Looking for a ‘New’ Narrative of Founding Fathers

Historians in the News

It’s one of the curiosities of American history that there is no definitive single-volume chronicle of the Revolutionary War, the kind of serious but approachable book that would grasp the conflict in the way that James M. McPherson’s “Battle Cry of Freedom” grasps the Civil War. “One good schoolmaster is of more use than a hundred priests,” the founding father Thomas Paine thundered. This war still awaits its great popular educator.

It’s not that the American Revolution hasn’t produced entire platoons of excellent surveys, including — but far from limited to — Don Higginbotham’s “War of American Independence” (1971), Robert Middlekauff’s “Glorious Cause” (1982), Gordon S. Wood’s “Radicalism of the American Revolution” (1992), Joseph J. Ellis’s “Founding Brothers” (2000) and John Ferling’s “Almost a Miracle” (2007). But no real consensus has anointed one of them. In terms of sheer narrative thwack, historians have had better luck breaking off small slices of the period, as David McCullough did in “1776” and his biography of John Adams.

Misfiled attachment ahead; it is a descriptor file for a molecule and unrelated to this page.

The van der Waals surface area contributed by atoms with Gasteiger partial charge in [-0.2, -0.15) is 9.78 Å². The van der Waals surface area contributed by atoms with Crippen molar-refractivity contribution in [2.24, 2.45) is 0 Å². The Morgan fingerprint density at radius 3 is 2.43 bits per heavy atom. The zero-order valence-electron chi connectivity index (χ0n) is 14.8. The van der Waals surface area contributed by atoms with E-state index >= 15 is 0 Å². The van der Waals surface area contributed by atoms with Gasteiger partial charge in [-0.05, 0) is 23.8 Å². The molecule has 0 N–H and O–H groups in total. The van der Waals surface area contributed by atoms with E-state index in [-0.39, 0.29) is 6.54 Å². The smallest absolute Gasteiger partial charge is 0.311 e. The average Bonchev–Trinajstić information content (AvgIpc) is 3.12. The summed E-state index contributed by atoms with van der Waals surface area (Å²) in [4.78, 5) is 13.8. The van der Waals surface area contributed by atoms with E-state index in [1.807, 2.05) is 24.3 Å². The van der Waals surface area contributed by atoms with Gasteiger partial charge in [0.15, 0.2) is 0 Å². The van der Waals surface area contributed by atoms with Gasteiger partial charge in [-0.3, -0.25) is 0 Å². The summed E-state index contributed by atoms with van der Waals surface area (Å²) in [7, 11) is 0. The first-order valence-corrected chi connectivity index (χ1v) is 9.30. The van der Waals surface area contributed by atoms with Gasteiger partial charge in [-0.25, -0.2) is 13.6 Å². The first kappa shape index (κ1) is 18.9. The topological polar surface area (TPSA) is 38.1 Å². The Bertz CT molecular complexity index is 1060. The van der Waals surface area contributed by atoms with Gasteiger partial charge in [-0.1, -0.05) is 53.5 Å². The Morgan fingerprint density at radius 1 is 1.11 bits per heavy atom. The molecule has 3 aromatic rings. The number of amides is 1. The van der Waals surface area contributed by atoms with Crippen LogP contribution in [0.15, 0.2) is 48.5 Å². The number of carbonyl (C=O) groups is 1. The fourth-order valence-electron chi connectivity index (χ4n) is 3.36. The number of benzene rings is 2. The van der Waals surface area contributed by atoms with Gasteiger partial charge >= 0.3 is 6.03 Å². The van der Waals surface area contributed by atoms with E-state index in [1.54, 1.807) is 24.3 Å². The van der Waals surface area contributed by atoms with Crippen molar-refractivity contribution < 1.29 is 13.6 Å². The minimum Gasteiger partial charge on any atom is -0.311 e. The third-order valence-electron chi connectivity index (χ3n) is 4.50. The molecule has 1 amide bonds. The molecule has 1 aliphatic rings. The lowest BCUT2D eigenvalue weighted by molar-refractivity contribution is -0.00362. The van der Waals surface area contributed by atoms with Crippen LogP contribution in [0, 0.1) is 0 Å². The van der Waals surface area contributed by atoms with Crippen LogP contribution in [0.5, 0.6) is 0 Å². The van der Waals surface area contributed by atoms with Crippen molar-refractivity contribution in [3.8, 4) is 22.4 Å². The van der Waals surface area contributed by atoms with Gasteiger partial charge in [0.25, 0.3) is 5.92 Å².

Into this hot fug comes Jack Rakove’s new book, “Revolutionaries,” which bears the subtitle “A New History of the Invention of America.” Mr. Rakove is a professor of history, American studies and political science at Stanford University. He was also the winner, in 1997, of a Pulitzer Prize for his book “Original Meanings: Politics and Ideas in the Making of the Constitution.” He sounds like an interesting man, the kind who sometimes gets his boots muddy. He has been an expert witness in Indian land claims litigation....

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